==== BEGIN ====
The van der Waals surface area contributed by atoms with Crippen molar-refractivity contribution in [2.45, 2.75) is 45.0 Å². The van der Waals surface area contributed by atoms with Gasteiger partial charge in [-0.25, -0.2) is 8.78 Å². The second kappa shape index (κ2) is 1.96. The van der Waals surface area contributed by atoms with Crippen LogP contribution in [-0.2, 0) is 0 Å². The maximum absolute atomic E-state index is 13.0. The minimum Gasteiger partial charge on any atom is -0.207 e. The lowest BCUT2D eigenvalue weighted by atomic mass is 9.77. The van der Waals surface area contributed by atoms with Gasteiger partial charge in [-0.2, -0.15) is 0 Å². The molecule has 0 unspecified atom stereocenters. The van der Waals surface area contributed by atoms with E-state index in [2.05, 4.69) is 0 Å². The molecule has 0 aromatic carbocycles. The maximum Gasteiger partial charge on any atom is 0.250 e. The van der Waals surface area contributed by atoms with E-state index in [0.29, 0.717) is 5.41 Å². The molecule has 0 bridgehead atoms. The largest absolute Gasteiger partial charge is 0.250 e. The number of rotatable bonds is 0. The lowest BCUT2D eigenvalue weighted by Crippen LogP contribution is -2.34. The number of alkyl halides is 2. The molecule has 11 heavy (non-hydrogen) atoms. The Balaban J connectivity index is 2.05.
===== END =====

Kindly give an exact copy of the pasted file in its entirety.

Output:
The van der Waals surface area contributed by atoms with Crippen molar-refractivity contribution in [2.45, 2.75) is 45.0 Å². The van der Waals surface area contributed by atoms with Gasteiger partial charge in [-0.25, -0.2) is 8.78 Å². The second kappa shape index (κ2) is 1.96. The van der Waals surface area contributed by atoms with Crippen LogP contribution in [-0.2, 0) is 0 Å². The maximum absolute atomic E-state index is 13.0. The minimum Gasteiger partial charge on any atom is -0.207 e. The lowest BCUT2D eigenvalue weighted by atomic mass is 9.77. The van der Waals surface area contributed by atoms with Gasteiger partial charge in [-0.2, -0.15) is 0 Å². The molecule has 0 unspecified atom stereocenters. The van der Waals surface area contributed by atoms with E-state index in [2.05, 4.69) is 0 Å². The molecule has 0 aromatic carbocycles. The maximum Gasteiger partial charge on any atom is 0.250 e. The van der Waals surface area contributed by atoms with E-state index in [0.29, 0.717) is 5.41 Å². The molecule has 0 bridgehead atoms. The largest absolute Gasteiger partial charge is 0.250 e. The number of rotatable bonds is 0. The lowest BCUT2D eigenvalue weighted by Crippen LogP contribution is -2.34. The number of alkyl halides is 2. The molecule has 11 heavy (non-hydrogen) atoms. The Balaban J connectivity index is 2.05.